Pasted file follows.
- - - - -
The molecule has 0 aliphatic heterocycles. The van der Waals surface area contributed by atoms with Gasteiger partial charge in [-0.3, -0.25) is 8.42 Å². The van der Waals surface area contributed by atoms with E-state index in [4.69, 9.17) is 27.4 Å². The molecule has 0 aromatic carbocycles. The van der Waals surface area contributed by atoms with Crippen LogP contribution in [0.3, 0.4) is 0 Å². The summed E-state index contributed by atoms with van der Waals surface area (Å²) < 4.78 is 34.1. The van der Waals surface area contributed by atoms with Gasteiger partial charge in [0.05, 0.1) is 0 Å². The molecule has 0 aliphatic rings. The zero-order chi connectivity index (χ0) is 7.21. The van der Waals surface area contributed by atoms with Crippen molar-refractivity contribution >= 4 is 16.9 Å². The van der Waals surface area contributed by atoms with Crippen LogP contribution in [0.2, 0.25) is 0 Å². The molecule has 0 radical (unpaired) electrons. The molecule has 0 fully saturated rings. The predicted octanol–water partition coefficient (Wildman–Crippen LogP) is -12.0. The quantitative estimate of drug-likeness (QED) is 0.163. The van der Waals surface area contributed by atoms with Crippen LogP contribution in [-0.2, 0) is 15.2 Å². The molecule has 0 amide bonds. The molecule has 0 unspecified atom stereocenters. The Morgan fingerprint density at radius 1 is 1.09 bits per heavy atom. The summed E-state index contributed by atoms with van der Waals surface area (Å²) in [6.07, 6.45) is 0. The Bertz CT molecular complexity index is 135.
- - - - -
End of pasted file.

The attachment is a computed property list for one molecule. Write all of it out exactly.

The molecule has 0 aliphatic heterocycles. The van der Waals surface area contributed by atoms with Gasteiger partial charge in [-0.3, -0.25) is 8.42 Å². The van der Waals surface area contributed by atoms with E-state index in [4.69, 9.17) is 27.4 Å². The molecule has 0 aromatic carbocycles. The van der Waals surface area contributed by atoms with Crippen LogP contribution in [0.3, 0.4) is 0 Å². The summed E-state index contributed by atoms with van der Waals surface area (Å²) < 4.78 is 34.1. The van der Waals surface area contributed by atoms with Gasteiger partial charge in [0.05, 0.1) is 0 Å². The molecule has 0 aliphatic rings. The zero-order chi connectivity index (χ0) is 7.21. The van der Waals surface area contributed by atoms with Crippen molar-refractivity contribution >= 4 is 16.9 Å². The van der Waals surface area contributed by atoms with Crippen LogP contribution in [0.2, 0.25) is 0 Å². The molecule has 0 radical (unpaired) electrons. The molecule has 0 fully saturated rings. The predicted octanol–water partition coefficient (Wildman–Crippen LogP) is -12.0. The quantitative estimate of drug-likeness (QED) is 0.163. The van der Waals surface area contributed by atoms with Crippen LogP contribution in [-0.2, 0) is 15.2 Å². The molecule has 0 amide bonds. The molecule has 0 unspecified atom stereocenters. The Morgan fingerprint density at radius 1 is 1.09 bits per heavy atom. The summed E-state index contributed by atoms with van der Waals surface area (Å²) in [6.07, 6.45) is 0. The Bertz CT molecular complexity index is 135.